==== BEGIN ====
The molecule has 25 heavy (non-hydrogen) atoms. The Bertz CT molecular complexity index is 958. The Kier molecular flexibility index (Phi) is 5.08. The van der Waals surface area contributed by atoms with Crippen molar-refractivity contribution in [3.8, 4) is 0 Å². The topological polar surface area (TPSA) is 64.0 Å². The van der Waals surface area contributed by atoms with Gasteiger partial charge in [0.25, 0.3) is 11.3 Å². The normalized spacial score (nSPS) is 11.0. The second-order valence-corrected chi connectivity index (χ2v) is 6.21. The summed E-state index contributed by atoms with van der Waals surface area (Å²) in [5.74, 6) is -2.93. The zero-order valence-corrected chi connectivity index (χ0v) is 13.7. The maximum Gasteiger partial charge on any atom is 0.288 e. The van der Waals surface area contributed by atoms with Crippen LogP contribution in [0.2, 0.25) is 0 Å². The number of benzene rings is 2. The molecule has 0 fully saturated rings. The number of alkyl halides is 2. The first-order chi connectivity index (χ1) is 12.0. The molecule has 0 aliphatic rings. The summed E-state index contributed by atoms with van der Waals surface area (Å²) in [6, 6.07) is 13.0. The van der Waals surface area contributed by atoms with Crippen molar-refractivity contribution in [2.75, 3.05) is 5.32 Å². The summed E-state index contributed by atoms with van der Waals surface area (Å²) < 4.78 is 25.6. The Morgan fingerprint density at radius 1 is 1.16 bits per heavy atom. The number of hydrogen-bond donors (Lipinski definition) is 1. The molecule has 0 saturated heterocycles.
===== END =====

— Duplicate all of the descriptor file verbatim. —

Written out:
The molecule has 25 heavy (non-hydrogen) atoms. The Bertz CT molecular complexity index is 958. The Kier molecular flexibility index (Phi) is 5.08. The van der Waals surface area contributed by atoms with Crippen molar-refractivity contribution in [3.8, 4) is 0 Å². The topological polar surface area (TPSA) is 64.0 Å². The van der Waals surface area contributed by atoms with Gasteiger partial charge in [0.25, 0.3) is 11.3 Å². The normalized spacial score (nSPS) is 11.0. The second-order valence-corrected chi connectivity index (χ2v) is 6.21. The summed E-state index contributed by atoms with van der Waals surface area (Å²) in [5.74, 6) is -2.93. The zero-order valence-corrected chi connectivity index (χ0v) is 13.7. The maximum Gasteiger partial charge on any atom is 0.288 e. The van der Waals surface area contributed by atoms with Crippen LogP contribution in [0.2, 0.25) is 0 Å². The number of benzene rings is 2. The molecule has 0 fully saturated rings. The number of alkyl halides is 2. The first-order chi connectivity index (χ1) is 12.0. The molecule has 0 aliphatic rings. The summed E-state index contributed by atoms with van der Waals surface area (Å²) in [6, 6.07) is 13.0. The van der Waals surface area contributed by atoms with Crippen molar-refractivity contribution in [2.75, 3.05) is 5.32 Å². The summed E-state index contributed by atoms with van der Waals surface area (Å²) < 4.78 is 25.6. The Morgan fingerprint density at radius 1 is 1.16 bits per heavy atom. The number of hydrogen-bond donors (Lipinski definition) is 1. The molecule has 0 saturated heterocycles.